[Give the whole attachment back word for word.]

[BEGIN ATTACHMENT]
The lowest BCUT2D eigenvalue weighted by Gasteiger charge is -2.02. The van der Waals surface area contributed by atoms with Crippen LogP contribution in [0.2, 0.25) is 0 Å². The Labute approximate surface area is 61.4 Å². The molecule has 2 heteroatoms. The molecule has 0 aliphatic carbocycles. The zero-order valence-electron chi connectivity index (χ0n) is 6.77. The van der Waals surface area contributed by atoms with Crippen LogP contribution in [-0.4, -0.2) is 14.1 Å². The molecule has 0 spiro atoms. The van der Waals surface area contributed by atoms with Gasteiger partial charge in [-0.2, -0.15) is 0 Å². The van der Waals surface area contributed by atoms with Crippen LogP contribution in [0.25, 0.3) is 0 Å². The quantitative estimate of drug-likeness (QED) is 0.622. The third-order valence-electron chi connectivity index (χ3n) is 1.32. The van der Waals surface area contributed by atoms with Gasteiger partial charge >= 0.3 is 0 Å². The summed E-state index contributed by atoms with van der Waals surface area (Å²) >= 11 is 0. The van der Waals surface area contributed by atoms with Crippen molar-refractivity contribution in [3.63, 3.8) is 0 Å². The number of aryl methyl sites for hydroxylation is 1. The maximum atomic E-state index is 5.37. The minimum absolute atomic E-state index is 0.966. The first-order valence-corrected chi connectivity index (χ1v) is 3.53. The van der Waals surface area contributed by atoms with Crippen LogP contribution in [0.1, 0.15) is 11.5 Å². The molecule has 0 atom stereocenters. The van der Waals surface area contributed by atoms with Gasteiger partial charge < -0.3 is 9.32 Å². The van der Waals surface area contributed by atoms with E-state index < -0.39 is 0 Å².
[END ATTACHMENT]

The lowest BCUT2D eigenvalue weighted by Gasteiger charge is -2.02. The van der Waals surface area contributed by atoms with Crippen LogP contribution in [0.2, 0.25) is 0 Å². The Labute approximate surface area is 61.4 Å². The molecule has 2 heteroatoms. The molecule has 0 aliphatic carbocycles. The zero-order valence-electron chi connectivity index (χ0n) is 6.77. The van der Waals surface area contributed by atoms with Crippen LogP contribution in [-0.4, -0.2) is 14.1 Å². The molecule has 0 spiro atoms. The van der Waals surface area contributed by atoms with Gasteiger partial charge in [-0.2, -0.15) is 0 Å². The van der Waals surface area contributed by atoms with Crippen LogP contribution in [0.25, 0.3) is 0 Å². The quantitative estimate of drug-likeness (QED) is 0.622. The third-order valence-electron chi connectivity index (χ3n) is 1.32. The van der Waals surface area contributed by atoms with Gasteiger partial charge >= 0.3 is 0 Å². The summed E-state index contributed by atoms with van der Waals surface area (Å²) >= 11 is 0. The van der Waals surface area contributed by atoms with Crippen molar-refractivity contribution in [3.63, 3.8) is 0 Å². The number of aryl methyl sites for hydroxylation is 1. The maximum atomic E-state index is 5.37. The minimum absolute atomic E-state index is 0.966. The first-order valence-corrected chi connectivity index (χ1v) is 3.53. The van der Waals surface area contributed by atoms with Crippen LogP contribution in [0.1, 0.15) is 11.5 Å². The molecule has 0 atom stereocenters. The van der Waals surface area contributed by atoms with Gasteiger partial charge < -0.3 is 9.32 Å². The van der Waals surface area contributed by atoms with E-state index < -0.39 is 0 Å².